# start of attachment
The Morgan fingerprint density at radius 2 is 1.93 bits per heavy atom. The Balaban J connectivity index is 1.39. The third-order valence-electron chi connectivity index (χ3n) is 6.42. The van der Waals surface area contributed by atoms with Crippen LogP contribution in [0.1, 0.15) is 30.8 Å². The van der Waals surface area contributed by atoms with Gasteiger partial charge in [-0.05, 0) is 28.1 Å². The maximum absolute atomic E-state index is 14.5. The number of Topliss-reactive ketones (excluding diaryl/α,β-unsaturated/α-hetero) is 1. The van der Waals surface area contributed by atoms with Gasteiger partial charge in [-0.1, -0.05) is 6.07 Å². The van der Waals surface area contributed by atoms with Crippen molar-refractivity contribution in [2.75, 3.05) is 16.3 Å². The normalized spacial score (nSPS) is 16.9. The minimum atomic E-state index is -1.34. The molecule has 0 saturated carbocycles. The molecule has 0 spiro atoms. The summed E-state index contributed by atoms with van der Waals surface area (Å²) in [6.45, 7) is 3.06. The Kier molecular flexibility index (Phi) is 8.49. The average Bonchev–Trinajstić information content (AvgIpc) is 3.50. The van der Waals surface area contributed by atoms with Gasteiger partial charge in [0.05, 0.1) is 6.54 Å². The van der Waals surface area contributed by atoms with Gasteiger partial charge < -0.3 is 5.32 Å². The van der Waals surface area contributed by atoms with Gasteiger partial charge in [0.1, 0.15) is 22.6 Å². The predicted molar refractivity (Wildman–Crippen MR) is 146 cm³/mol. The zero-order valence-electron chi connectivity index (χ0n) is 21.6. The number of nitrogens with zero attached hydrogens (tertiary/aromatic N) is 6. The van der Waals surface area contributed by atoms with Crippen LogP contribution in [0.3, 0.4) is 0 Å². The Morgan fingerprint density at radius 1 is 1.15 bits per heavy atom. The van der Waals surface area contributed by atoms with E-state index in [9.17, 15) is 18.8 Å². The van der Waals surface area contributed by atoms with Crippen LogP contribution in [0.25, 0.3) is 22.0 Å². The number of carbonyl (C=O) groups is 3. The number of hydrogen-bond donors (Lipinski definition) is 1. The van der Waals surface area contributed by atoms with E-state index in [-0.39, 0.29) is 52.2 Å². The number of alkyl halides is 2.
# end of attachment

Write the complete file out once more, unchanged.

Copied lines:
The Morgan fingerprint density at radius 2 is 1.93 bits per heavy atom. The Balaban J connectivity index is 1.39. The third-order valence-electron chi connectivity index (χ3n) is 6.42. The van der Waals surface area contributed by atoms with Crippen LogP contribution in [0.1, 0.15) is 30.8 Å². The van der Waals surface area contributed by atoms with Gasteiger partial charge in [-0.05, 0) is 28.1 Å². The maximum absolute atomic E-state index is 14.5. The number of Topliss-reactive ketones (excluding diaryl/α,β-unsaturated/α-hetero) is 1. The van der Waals surface area contributed by atoms with Gasteiger partial charge in [-0.1, -0.05) is 6.07 Å². The van der Waals surface area contributed by atoms with Crippen molar-refractivity contribution in [2.75, 3.05) is 16.3 Å². The normalized spacial score (nSPS) is 16.9. The minimum atomic E-state index is -1.34. The molecule has 0 saturated carbocycles. The molecule has 0 spiro atoms. The summed E-state index contributed by atoms with van der Waals surface area (Å²) in [6.45, 7) is 3.06. The Kier molecular flexibility index (Phi) is 8.49. The average Bonchev–Trinajstić information content (AvgIpc) is 3.50. The van der Waals surface area contributed by atoms with Gasteiger partial charge in [0.05, 0.1) is 6.54 Å². The van der Waals surface area contributed by atoms with Gasteiger partial charge < -0.3 is 5.32 Å². The van der Waals surface area contributed by atoms with Gasteiger partial charge in [0.1, 0.15) is 22.6 Å². The predicted molar refractivity (Wildman–Crippen MR) is 146 cm³/mol. The zero-order valence-electron chi connectivity index (χ0n) is 21.6. The number of nitrogens with zero attached hydrogens (tertiary/aromatic N) is 6. The van der Waals surface area contributed by atoms with Crippen LogP contribution in [0.3, 0.4) is 0 Å². The Morgan fingerprint density at radius 1 is 1.15 bits per heavy atom. The van der Waals surface area contributed by atoms with E-state index in [9.17, 15) is 18.8 Å². The van der Waals surface area contributed by atoms with Crippen LogP contribution in [0.25, 0.3) is 22.0 Å². The number of carbonyl (C=O) groups is 3. The number of hydrogen-bond donors (Lipinski definition) is 1. The van der Waals surface area contributed by atoms with E-state index in [-0.39, 0.29) is 52.2 Å². The number of alkyl halides is 2.